The car loan pre-approval process requires little time and produces actionable information. It provides consumers with a baseline number and flexible car loan options. Given that buyers must go through the loan approval process anyway, pre-approval makes perfect sense. Why not get the best possible rate and make auto loan lenders work within your financial parameters?
Lenders roll out a variety of incentives to attract potential buyers, and perhaps none prove as effective as 0% APR (Annual Percentage Rate).
What may be sadly true about this proposition is there’s no such thing as free money. Rebates driven by car-makers trying to increase sales and develop brand loyalty are not discounts. When car dealerships take money off the top, no one is losing a nickel. That so-called rebate was factored into the financial equation long before that vehicle arrived at the lot.
A similar case can be made regarding 0% APR car deals. The idea you are getting a no-interest car loan is something of a façade. These deals typically reposition the interest and fee savings from the first 12 months or so and add them to the backend. It’s not out of the ordinary for borrowers to see a spike in monthly payments unless you pay off the loan before the 0% APR portion expires.
These criticisms should not imply that consumers should never consider either manufacturer rebates or 0% APR car deals. Depending on your financial position and where you secure the auto loan, there are significant pros and cons worth considering.
Although the money-for-nothing marketing remains substantially flawed, a slim number of car buyers may be able to take advantage. The first hurdle involves qualifying for 0% APR car deals, which is no easy task. Borrowers usually need exceedingly high credit scores with thresholds of 740 or above 800, pristine debt-to-income ratios, and well-established employment to gain approval. Those factors overwhelmingly reduce the pool of people who can get approval. These rank among the top pros and cons regarding 0% APR car deals.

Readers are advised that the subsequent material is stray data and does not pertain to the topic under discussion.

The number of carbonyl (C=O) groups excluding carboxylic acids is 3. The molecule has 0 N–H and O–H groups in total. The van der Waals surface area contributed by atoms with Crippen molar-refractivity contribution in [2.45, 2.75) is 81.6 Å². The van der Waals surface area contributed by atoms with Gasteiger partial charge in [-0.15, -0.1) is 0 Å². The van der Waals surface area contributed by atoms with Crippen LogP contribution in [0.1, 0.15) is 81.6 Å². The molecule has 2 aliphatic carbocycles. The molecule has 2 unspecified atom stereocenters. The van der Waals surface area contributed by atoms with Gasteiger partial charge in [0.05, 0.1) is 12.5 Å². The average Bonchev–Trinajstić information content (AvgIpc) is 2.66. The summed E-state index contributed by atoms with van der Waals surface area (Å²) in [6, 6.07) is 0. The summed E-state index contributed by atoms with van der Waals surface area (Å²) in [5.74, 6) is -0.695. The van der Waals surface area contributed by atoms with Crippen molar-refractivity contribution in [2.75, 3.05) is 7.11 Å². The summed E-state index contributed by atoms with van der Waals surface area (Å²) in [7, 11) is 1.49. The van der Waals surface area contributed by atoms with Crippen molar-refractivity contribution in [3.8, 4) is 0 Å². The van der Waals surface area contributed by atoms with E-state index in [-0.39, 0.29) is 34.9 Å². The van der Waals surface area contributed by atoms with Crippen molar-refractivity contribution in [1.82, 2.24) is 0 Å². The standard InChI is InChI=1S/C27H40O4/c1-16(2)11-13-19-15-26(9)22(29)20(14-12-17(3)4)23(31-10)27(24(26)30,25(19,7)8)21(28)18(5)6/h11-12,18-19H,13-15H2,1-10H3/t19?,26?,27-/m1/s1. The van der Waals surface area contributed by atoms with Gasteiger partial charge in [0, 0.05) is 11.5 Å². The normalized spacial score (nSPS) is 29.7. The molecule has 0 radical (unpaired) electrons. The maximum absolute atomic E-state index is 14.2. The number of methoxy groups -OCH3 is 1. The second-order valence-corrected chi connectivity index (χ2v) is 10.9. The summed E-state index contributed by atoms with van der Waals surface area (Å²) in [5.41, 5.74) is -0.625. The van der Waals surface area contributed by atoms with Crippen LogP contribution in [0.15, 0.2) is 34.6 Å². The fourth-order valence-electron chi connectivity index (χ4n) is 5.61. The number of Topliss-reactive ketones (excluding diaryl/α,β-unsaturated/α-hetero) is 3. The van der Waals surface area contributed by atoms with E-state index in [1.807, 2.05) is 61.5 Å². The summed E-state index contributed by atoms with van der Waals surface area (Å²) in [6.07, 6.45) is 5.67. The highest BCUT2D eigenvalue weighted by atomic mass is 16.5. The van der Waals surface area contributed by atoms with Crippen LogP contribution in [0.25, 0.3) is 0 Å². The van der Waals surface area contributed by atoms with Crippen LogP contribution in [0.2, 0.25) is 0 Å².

The seemingly no-interest deal is usually limited to only pre-selected makes and models. Leveraging the deal only makes sense if you like the offerings. Otherwise, anticipate quick buyer’s remorse.
The 0% APR car deals offered usually come with inflexible repayment terms. This can result in high monthly payments over a short period. If that figure fits into your budget, great. If not, money could be tight for years.
It’s also important to understand that 0% APR car deals may be crafted by the manufacturer’s finance wing. The shorter-term loans are a byproduct of the car-maker recovering its full value relatively quickly.
Manufacturer rebates also rank among the tried-and-true marketing strategies used by manufacturers and car dealerships. They mirror the weekly supermarket discounts that motivate people to get loyalty cards and shop on specific days. Discounts and rebates bring consumers to retail outlets and car dealerships. In this fashion, rebates tend to be less murky than 0% APR car deals. After weighing the pros and cons, an increased number of people might find they are better served taking the rebate.
Rebates generally do not require car buyers to qualify for the incentive. People with lower credit scores who may be required to invest larger down payments automatically get the rebate. The discount is typically available regardless of credit history.
Car-makers funnel these discounts to car dealerships to help create a steady stream of buyers. For instance, ongoing rebates and similarly marketed discounts remain open for our valued elders, military service members, educators, and first-responders, among others.
Although rebates offer a defined discount, these offers cannot usually be used in conjunction with 0% APR car deals and other low-interest offers. Rebates fall into the either-or scenario.